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Bernardo, Texas facts for kids

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Bernardo, Texas
Country United States
State Texas
County Colorado
Elevation
253 ft (77 m)
Time zone UTC-6 (Central (CST))
 • Summer (DST) UTC-5 (CDT)
ZIP code
78933
Area code(s) 979
GNIS feature ID 1330444

Bernardo is an unincorporated community in northeast Colorado County, in the U.S. state of Texas. The small community is located on FM 949 between Interstate 10 (I-10) and Cat Spring. The town was first settled by German immigrants in the 1840s and was on a main east-west road as early as the American Civil War. Though the community once had its own post office and school, these had long disappeared by 2013. A United States Geological Survey (USGS) 7.5' x 7.5' Quadrangle Map is named Bernardo.

Geography

The Geographic Names Information System (GNIS) locates Bernardo at 29°45′39″N 96°23′32″W / 29.76083°N 96.39222°W / 29.76083; -96.39222 which is the intersection of FM 949 and New Ulm Road. Cat Spring is 7.2 miles (11.6 km) northeast and the I-10 interchange is 3.6 miles (5.8 km) southwest on FM 949. The FM 2761 interchange at I-10 may be accessed by traveling 4.7 miles (7.6 km) south and east on Bernardo Road.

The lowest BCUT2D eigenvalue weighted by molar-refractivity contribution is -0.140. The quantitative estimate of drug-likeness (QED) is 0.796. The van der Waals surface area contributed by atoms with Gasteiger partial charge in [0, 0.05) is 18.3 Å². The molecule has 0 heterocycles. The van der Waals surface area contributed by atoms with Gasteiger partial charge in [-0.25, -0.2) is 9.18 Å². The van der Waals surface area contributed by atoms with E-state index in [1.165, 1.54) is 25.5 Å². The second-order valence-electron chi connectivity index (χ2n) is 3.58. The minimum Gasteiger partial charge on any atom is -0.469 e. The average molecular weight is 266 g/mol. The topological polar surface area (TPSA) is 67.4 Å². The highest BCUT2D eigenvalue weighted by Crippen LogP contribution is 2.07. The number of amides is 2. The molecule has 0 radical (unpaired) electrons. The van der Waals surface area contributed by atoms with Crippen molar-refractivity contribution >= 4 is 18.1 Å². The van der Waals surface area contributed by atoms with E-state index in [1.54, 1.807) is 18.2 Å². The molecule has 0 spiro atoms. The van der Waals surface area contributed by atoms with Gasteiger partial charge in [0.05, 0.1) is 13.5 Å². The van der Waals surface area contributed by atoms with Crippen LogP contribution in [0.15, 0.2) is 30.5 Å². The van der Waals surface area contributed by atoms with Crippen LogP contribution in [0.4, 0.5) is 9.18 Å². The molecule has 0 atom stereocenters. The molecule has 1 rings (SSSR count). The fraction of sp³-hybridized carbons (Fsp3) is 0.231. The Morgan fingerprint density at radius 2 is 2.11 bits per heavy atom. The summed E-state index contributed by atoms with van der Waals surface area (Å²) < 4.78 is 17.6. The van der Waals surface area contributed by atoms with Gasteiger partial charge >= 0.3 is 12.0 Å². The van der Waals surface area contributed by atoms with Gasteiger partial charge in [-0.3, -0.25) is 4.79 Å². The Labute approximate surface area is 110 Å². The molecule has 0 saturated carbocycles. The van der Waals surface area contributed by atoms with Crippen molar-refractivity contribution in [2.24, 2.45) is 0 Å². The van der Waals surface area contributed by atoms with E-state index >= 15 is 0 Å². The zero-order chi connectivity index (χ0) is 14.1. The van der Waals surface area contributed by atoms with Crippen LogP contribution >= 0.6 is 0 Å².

History

The earliest settlers in the area were German immigrants who were part of the Adelsverein colonization effort of 1845. Though the immigrants were supposed to settle farther west in the Fisher-Miller Land Grant, they chose to stay in a region that already had a few German settlers. Braden and Bernardo Prairie were two early names for the small settlement that sprang up. Bernardo was situated on the main highway from Houston to the interior of Texas. During the American Civil War, it became a way station for cotton being transported to Mexico by wagon. The Sisters of Divine Providence, a Catholic order, established a school at Bernardo in 1872. A post office was opened in the settlement in 1898. The school was consolidated with the Mentz Catholic school in 1911. The post office was discontinued in 1917. Through the years Bernardo remained a thinly populated community of farmers and ranchers. The school eventually merged with the Columbus Independent School District. The 1958 USGS Bernardo Quadrangle Map shows the Bernardo School. In 1986 the Bernardo precinct counted 187 registered voters and the community had a general store and a volunteer fire department. From 1990 to 2000 the number of residents remained at 155. The former school appears to be abandoned in the 2013 satellite image. In 2016 a new fire station replaced the older one.

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